we are delighted to announce the forthcoming publication of hcx — the 10th number in the hand-made journal that launched harlequin creature 10 years ago. this will also be our last publication. hcx includes contributions from 10 poets, artists, & musicians. eight unique print projects will come together in a single encasement in an edition of 100 copies.
read contributor bios below, and pre-order a copy by clicking here. by purchasing your copy now, you help us to cover production costs, and reserve your own limited edition copy!
hcx editorial is ian mclellan davis, meghan forbes, sherese francis, hannah pröbsting
allia abdullah-matta is a poet and Professor of English at CUNY LaGuardia, where she teaches composition, literature, creative writing, and Women, Gender, and Sexuality Studies courses (WGS). She writes about the culture, and history of Black women and explores the presence of Black bodies and voices in fine art and poetry. She was the co-recipient of the The Jerome Lowell DeJur Prize in Poetry (2018) from The City College of New York (CCNY). She has featured at the Women Writers in Bloom Poetry Salon Anniversary (2017), for Newtown Literary at the NYC Poetry Festival (2017), and the Poets & Writers Cross Cultural Reading (2018), and for No Dear Magazine Poets Who Love Poets (2018). Her poetry has been published in Newtown Literary, Promethean, Marsh Hawk Review, Mom Egg Review Vox, Global City Review, and the Jam Journal Issue of Push/Pull.
photo credit Jamil Smith
Dubravka Ugresic is one of Europe’s most distinctive novelists and essayists.
Following degrees in Comparative and Russian Literature, Ugresic worked for many years at the University of Zagreb’s Institute for Theory of Literature, successfully pursuing parallel careers as both a writer and as a scholar. In 1991, when war broke out in the former Yugoslavia, Ugresic took a firm anti-war stance, critically dissecting retrograde Croatian and Serbian nationalism, the stupidity and criminality of war, and in the process became a target for nationalist journalists, politicians and fellow writers. Subjected to prolonged public ostracism and persistent media harassment, she left Croatia in 1993. She therefore positions herself as a “transnational” or rather a “post-national” writer and champions the right of authors not to recognize or respect ethnic and national borders, especially in cases where these are being imposed by force, as they are in her case.
Her books—which includes seven books of fiction and seven essay collections—have been translated into thirty languages. She is the winner of several major literary prizes: Austrian State Prize for European Literature 1998; finalist of Man Booker International Prize 2009; Jean Améry Essay Prize, awarded for her essayistic work as a whole, 2012; Vilenica Prize 2016; while Karaoke Culture was a finalist for the National Book Critics Circle Award for Criticism 2011. She is the winner of the 2016 Neustadt International Prize for Literature, which is often referred to as the American Nobel. Ugresic lives in Amsterdam.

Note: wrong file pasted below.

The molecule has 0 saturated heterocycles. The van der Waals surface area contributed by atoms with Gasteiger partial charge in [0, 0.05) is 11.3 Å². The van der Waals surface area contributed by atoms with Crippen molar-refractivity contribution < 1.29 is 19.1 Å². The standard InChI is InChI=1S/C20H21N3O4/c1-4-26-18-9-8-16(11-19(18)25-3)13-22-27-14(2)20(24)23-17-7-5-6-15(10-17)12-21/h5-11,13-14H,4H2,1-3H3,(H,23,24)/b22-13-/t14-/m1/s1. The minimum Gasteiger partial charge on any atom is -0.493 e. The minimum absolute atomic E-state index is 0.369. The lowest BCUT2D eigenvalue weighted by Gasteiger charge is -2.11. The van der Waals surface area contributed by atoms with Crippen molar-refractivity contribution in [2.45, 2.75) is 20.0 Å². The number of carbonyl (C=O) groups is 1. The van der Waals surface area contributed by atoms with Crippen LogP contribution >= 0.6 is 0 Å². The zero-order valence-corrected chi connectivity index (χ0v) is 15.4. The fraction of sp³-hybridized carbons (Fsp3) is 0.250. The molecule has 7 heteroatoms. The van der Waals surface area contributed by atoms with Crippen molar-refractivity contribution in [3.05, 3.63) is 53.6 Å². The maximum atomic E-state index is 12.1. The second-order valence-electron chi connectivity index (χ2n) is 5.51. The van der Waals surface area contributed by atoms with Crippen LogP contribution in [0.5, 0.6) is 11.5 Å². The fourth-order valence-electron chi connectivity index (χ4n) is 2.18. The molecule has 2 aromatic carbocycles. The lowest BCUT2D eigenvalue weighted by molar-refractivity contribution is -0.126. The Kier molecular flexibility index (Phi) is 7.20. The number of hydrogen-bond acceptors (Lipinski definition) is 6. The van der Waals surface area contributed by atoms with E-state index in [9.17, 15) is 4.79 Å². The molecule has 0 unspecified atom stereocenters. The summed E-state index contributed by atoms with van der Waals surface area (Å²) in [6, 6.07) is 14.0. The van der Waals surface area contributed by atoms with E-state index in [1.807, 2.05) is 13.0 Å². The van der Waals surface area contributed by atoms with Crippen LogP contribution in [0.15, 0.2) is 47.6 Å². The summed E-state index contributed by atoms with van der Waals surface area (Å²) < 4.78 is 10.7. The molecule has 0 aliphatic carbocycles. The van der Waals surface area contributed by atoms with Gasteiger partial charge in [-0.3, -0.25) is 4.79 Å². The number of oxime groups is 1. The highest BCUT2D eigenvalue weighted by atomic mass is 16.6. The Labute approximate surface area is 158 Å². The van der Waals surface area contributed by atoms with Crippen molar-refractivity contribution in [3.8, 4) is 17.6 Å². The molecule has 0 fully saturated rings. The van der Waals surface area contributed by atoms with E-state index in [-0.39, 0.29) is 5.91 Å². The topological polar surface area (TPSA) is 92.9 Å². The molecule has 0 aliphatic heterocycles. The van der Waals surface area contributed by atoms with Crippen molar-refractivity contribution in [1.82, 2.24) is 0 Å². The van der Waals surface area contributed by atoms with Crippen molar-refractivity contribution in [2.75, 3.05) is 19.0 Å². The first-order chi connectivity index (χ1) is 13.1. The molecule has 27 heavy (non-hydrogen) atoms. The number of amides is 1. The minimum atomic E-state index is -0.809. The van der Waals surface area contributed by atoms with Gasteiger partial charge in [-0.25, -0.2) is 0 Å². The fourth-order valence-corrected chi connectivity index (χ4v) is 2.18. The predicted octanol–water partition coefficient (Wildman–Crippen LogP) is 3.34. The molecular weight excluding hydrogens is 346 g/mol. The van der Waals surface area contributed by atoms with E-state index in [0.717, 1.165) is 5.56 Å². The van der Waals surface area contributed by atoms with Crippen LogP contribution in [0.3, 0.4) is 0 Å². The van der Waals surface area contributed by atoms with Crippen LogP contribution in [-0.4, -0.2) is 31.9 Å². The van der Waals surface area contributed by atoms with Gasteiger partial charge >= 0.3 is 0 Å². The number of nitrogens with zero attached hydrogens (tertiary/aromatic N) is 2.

photo credit Judith Jockel
Hiromi Kiba is a Queens-based interdisciplinary artist, originally from Japan. Her poetry performances in collaboration with various artists utilize elements of spoken words, light, and sound, to create environments that explore memory in relation to her experience of music and dance. After 8 years of working for USPS, she returned to full-time dancing: treating the experience of live music as an occupation, seeking out performances almost every night of the week, and experiencing the way in which music affects spiritual and mental health on the deepest levels. Kiba has released two cassette tapes of her recent projects, presented by mh PROJECT nyc. She is a contributor of “Music and Spirituality” column to Love Injection fanzine. Kiba received her MFA in new form from The City College of New York and BFA in painting from School of Visual Arts.
photo credit Guarionex Rodrigues Jr.
Ian Davis (b. 1989) is a composer and guitarist based in New York City. His work is informed by folk music, canon, counterpoint, works by children, graph notation, low-fidelity, and seemingly simple and transparent structural devices.
photo credit Katie Vogel
JP Howard is an educator, literary activist, curator and community builder. Her debut poetry collection, SAY/MIRROR (The Operating System), was a Lambda Literary Award finalist. She is also the author of bury your love poems here (Belladonna*) and co-editor of Sinister Wisdom Journal Black Lesbians–We Are the Revolution! JP was a featured author in Lambda Literary’s LGBTQ Writers in Schools program and was a Split this Rock Freedom Plow Award for Poetry & Activism finalist. JP is featured in the Lesbian Poet Trading Card Series from Headmistress Press and has received fellowships and grants from Cave Canem, VONA, Lambda Literary, and Brooklyn Arts Council. She curates Women Writers in Bloom Poetry Salon. Her poetry and essays have appeared in The Slowdown podcast, Academy of American Poets, Anomaly, Apogee Journal, The Feminist Wire, Split this Rock, Muzzle Magazine, and The Best American Poetry Blog, amongst others.JP’s poetry is widely anthologized. She is a general Poetry Editor for Women’s Studies Quarterly and Editor-At-Large of Mom Egg Review VOX online. http://www.jp-howard.com
photo credit Nivea Castro